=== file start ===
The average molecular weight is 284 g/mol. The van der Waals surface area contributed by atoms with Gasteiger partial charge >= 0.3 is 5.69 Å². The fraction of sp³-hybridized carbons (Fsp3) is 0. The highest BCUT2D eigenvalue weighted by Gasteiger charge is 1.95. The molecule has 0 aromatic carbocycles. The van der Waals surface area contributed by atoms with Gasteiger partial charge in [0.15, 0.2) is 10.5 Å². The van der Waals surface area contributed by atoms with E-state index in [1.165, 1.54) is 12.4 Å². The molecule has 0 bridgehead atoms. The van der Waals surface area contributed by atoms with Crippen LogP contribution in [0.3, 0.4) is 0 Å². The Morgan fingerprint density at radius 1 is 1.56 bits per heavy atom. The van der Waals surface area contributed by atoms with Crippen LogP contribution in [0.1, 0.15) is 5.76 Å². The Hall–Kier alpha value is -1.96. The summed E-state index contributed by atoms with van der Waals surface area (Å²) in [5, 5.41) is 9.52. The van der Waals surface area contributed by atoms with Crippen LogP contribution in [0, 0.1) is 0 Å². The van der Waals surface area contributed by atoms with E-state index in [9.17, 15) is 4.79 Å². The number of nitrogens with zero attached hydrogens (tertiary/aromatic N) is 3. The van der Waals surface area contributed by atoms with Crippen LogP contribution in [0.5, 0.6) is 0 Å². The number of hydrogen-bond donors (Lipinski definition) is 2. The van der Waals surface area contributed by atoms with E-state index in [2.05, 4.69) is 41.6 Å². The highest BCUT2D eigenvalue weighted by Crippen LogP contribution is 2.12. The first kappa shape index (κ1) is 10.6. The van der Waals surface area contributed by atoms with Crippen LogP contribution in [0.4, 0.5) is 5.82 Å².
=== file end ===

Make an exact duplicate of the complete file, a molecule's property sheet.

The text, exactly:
The average molecular weight is 284 g/mol. The van der Waals surface area contributed by atoms with Gasteiger partial charge >= 0.3 is 5.69 Å². The fraction of sp³-hybridized carbons (Fsp3) is 0. The highest BCUT2D eigenvalue weighted by Gasteiger charge is 1.95. The molecule has 0 aromatic carbocycles. The van der Waals surface area contributed by atoms with Gasteiger partial charge in [0.15, 0.2) is 10.5 Å². The van der Waals surface area contributed by atoms with E-state index in [1.165, 1.54) is 12.4 Å². The molecule has 0 bridgehead atoms. The van der Waals surface area contributed by atoms with Crippen LogP contribution in [0.3, 0.4) is 0 Å². The Morgan fingerprint density at radius 1 is 1.56 bits per heavy atom. The van der Waals surface area contributed by atoms with Crippen LogP contribution in [0.1, 0.15) is 5.76 Å². The Hall–Kier alpha value is -1.96. The summed E-state index contributed by atoms with van der Waals surface area (Å²) in [5, 5.41) is 9.52. The van der Waals surface area contributed by atoms with Crippen LogP contribution in [0, 0.1) is 0 Å². The van der Waals surface area contributed by atoms with E-state index in [9.17, 15) is 4.79 Å². The number of nitrogens with zero attached hydrogens (tertiary/aromatic N) is 3. The van der Waals surface area contributed by atoms with Crippen LogP contribution in [0.5, 0.6) is 0 Å². The number of hydrogen-bond donors (Lipinski definition) is 2. The van der Waals surface area contributed by atoms with E-state index in [2.05, 4.69) is 41.6 Å². The highest BCUT2D eigenvalue weighted by Crippen LogP contribution is 2.12. The first kappa shape index (κ1) is 10.6. The van der Waals surface area contributed by atoms with Crippen LogP contribution in [0.4, 0.5) is 5.82 Å².